I wish to report that in the first 24 hours from 12 noon yesterday till 12 noon today, neither MCA President Datuk Seri Liow Tiong Lai nor the Gerakan President Datuk Seri Mah Siew Keong had contacted me in response to my public offer yesterday that I am prepared to meet with them, individually or collectively, any place any time in the ensuing 72 hours to discuss how we can co-operate in the larger national interests to purge and cleanse Malaysia of the infamy and ignominy of being regarded world-wide as a global kleptocracy.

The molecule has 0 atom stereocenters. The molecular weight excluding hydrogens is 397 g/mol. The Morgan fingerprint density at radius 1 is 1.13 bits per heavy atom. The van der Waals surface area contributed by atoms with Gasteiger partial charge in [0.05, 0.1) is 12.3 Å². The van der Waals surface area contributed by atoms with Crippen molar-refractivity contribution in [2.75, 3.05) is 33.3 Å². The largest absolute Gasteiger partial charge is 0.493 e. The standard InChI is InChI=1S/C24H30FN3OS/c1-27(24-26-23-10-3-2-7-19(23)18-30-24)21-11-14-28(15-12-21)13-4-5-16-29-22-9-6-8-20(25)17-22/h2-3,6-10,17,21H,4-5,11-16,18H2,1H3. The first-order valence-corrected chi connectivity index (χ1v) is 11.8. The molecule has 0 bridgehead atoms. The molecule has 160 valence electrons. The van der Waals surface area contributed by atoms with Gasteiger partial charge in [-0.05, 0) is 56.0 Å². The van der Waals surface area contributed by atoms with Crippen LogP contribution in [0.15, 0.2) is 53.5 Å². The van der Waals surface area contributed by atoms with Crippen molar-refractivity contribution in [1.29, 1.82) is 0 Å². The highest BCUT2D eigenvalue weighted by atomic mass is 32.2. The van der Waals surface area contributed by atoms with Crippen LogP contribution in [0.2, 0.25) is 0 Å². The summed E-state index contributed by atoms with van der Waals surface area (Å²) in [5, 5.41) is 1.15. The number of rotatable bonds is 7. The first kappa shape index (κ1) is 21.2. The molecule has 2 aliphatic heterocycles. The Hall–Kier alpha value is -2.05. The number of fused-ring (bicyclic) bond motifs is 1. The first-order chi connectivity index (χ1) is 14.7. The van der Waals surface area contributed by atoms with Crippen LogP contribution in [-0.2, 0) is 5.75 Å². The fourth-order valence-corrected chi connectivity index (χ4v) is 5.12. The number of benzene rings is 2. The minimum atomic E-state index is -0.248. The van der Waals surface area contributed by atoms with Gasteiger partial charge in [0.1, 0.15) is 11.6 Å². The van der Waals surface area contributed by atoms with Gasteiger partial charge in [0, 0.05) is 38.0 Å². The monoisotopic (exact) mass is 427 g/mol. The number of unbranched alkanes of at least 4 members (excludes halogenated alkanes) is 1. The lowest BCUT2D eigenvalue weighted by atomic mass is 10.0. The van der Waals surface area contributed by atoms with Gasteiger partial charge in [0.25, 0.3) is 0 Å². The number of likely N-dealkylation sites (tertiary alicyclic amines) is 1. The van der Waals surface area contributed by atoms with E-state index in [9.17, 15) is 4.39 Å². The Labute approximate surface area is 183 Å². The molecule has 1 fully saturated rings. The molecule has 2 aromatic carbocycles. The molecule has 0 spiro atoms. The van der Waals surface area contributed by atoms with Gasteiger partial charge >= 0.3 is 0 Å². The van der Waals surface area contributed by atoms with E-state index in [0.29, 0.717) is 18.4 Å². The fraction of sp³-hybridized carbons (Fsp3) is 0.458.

I had asked whether Liow and Mah would have to get UMNO approval before responding. We will wait and see what happens in the rest of the 72-hour offer.

Already, there is a strange political phenomenon. In yesterday’s press, I was the target of massive attacks from all the top MCA and Gerakan leaders for offering during my “Jelajah Desa” at Sungai Gelugor in Penang on Sunday to co-operate with PAS President, Datuk Seri Hadi Awang to save Malaysia from becoming a global kleptocracy and a failed and rogue state.
Read the rest of this entry »

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Guardian ranked second most secure online news site

Alex Hern
Guardian
16 December 2016

The listing, produced by the Freedom of the Press Foundation, was topped by the US site The Intercept

The Guardian has been listed as the second most secure news publication on the web, according to a ranking produced by the American non-profit Freedom of the Press Foundation.